Corona was the driver for fast and cost-effective digitization. Zoom, MS Teams and other cloud offerings have become an integral part of work culture since the outbreak of the pandemic. This is the only way millions of workers can network at home and easily exchange data. But there’s a catch: none of the popular systems are fully GDPR compliant. They are mostly located in the US or owned by European subsidiaries of US companies – and are therefore subject to US laws, in particular the CLOUD Act. With the CLOUD Act, US authorities can demand the release of any data, even if it is stored in the EU and publication violates the legal system in the country where it is stored.
In plain English: If the FBI or another US agency reports, US companies and their subsidiaries must also hand over data from EU customers and EU servers. Providers defend themselves if possible, but none of the IT giants provides a guarantee that the data will remain in Europe and will not be transferred. After all, service providers would otherwise be in violation of US law, and Microsoft, Amazon, and Google could afford GDPR violations even less. What’s more, we’re not just talking about personal data here – which GDPR is about. Conversely, US laws extend to company data. Therefore, trade secrets are also at risk because they can be exploited – the Snowden revelations show that this was already the case.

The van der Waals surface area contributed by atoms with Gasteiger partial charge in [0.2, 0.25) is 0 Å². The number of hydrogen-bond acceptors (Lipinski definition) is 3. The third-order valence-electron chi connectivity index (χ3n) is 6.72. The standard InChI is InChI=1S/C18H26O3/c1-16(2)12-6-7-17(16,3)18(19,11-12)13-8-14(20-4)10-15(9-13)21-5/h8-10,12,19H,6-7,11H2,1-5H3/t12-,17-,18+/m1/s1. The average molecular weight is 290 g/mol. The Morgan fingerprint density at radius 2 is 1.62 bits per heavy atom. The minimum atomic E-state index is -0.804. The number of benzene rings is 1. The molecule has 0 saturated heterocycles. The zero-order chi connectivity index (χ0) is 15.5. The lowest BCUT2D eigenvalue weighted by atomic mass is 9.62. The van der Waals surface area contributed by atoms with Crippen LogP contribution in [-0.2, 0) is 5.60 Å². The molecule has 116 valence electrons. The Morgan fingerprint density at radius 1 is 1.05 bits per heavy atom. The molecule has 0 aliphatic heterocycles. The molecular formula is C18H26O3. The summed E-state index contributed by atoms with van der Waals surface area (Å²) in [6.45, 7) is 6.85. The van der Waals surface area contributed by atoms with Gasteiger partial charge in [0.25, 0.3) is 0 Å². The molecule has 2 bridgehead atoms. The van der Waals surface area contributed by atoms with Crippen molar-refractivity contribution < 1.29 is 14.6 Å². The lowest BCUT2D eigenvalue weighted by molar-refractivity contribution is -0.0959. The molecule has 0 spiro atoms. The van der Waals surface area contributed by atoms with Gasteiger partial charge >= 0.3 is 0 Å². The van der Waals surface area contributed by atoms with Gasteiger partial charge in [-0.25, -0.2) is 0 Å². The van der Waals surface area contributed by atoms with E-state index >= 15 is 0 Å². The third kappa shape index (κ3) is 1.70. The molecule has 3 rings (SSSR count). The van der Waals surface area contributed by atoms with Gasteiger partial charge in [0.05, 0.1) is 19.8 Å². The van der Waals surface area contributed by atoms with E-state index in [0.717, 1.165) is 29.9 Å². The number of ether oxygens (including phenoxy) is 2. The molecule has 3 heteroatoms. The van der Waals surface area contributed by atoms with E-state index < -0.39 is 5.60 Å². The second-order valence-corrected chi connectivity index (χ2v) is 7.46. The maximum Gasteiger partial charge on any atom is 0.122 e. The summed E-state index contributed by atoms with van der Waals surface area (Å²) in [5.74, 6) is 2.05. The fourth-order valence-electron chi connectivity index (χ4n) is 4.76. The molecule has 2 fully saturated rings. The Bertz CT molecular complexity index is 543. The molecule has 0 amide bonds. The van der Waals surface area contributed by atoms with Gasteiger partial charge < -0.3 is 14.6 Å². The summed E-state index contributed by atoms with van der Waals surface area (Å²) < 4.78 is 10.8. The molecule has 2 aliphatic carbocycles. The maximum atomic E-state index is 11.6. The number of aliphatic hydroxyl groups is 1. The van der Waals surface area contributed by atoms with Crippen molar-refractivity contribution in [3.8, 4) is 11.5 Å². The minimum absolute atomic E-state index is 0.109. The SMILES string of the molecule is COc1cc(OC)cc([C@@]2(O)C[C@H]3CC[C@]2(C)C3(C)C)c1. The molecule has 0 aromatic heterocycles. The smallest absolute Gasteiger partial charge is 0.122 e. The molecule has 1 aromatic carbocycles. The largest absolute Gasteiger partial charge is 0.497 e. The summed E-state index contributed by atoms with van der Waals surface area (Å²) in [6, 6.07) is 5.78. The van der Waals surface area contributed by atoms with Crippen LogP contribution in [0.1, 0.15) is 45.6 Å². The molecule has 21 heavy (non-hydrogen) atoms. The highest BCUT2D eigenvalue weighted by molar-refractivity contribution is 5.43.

Pragmatism and time pressure prevailed over privacy concerns
The customers, in turn, German and European companies, simply acted realistically two and a half years ago, when they quickly changed their infrastructure and communication to teams and other clouds. They ignored privacy concerns. Especially at the beginning of the coronavirus pandemic, things had to be done quickly. often during the night. Legally, this time pressure wouldn’t help either, but now no one can plead an emergency or ignorance. Because even supposedly secure legal structures for data transfers in the US, such as the EU-US Privacy Shield, were declared ineffective by a decision two years ago – if the use of US service providers is also made on this basis, the use of the US – Service providers are no longer GDPR compliant. Data protection authorities have now moved out of ‘pandemic mode’ and are increasingly looking for breaches of the GDPR. So companies are faced with a choice: just go ahead and risk high fines, or look for GDPR-compliant solutions?
Waterproof solutions with EU service providers only
What the solutions could look like is obvious: companies should use the current market situation and opportunities to convert collaboration tools and cloud solutions to GDPR compliance – and this is only possible with providers located in the EU and they use their technology there. i.e. service providers not subject to the CLOUD Act. This puts you on the safe side legally. But if you also want to literally have your thumb, you can also choose private servers. In this way, companies can host their data within their own four walls and are no longer dependent on external providers.
Either way, you should definitely say goodbye to US service providers. Even if they defend themselves tooth and nail against possible abuse of their security principles, which can only be credited to them. Because it doesn’t help. From a legal point of view, a business relationship with them would be impure. Therefore, many banks and authorities in particular have always kept their hands off US communications service providers. The rest of the German economy must do the same.